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Complementary to Pragmatic Approaches from the July 2010 issue, Joe Funicelli, CEO/president, Unifoil Corporation, and Mark Ormiston, director of research and development, Anomatic Corporation, talk about increased demands for sustainable innovation in packaging from both consumers and retailers.
What have been your efforts toward sustainability, in terms of both production and products offered?
Funicelli: Unifoil Corporation launched significant sustainability efforts long before being “green” was fashionable. In the 1990s, we developed nonlaminated “film-free” silver metallic paper and paperboard for a progressive consumer packaged goods company (CPG) that wanted an environment-friendly package for its pantyhose without compromising shelf appeal. That endeavor led to the successful launch of Unilustre materials and spawned a new generation of packaging that offered a superior reflective finish and recyclability. Eventually we developed multi-dimensional Holographic Unilustre and added security and anti-counterfeiting options.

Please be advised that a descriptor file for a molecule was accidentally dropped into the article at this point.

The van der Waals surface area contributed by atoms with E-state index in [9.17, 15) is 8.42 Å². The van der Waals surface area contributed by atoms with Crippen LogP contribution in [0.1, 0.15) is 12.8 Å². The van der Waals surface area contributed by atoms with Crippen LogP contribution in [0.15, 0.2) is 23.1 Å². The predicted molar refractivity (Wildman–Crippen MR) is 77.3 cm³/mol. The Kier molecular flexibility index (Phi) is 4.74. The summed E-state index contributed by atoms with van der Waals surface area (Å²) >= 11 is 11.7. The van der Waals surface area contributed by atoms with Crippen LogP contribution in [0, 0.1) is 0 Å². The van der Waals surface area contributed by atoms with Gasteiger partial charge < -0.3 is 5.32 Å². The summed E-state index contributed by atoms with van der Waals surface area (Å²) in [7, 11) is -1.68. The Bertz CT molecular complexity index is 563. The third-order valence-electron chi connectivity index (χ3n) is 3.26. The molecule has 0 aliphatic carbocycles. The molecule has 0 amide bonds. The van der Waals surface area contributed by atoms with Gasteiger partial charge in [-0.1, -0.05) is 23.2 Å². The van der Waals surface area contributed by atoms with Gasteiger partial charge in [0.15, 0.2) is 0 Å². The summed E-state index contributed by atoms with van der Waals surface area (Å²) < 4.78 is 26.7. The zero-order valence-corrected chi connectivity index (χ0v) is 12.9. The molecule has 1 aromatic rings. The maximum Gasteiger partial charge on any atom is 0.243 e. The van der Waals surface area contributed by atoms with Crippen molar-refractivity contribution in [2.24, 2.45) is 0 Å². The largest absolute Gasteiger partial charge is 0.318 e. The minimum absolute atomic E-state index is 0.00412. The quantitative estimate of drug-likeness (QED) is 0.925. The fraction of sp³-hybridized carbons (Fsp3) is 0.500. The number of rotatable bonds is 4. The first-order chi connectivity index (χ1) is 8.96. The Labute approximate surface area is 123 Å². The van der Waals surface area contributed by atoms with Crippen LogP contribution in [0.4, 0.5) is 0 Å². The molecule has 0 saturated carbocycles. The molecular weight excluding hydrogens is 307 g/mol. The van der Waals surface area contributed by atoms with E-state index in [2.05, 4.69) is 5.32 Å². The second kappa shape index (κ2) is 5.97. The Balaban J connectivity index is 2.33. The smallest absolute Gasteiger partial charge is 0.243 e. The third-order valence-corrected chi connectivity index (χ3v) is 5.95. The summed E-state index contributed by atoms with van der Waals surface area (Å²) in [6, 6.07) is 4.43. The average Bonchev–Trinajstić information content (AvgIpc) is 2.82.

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The science behind Unilustre drove the development of our new Ultralustre process which is used with flexible and rigid plastics. Ultralustre for IMD (in-mold decorating) and IML (in-mold label) applications is gaining popularity because it brings environmentally sensitive highly decorated finishes to a basically white and clear world. End users especially appreciate the fact that it can be used on plastic that is recyclable and regrindable.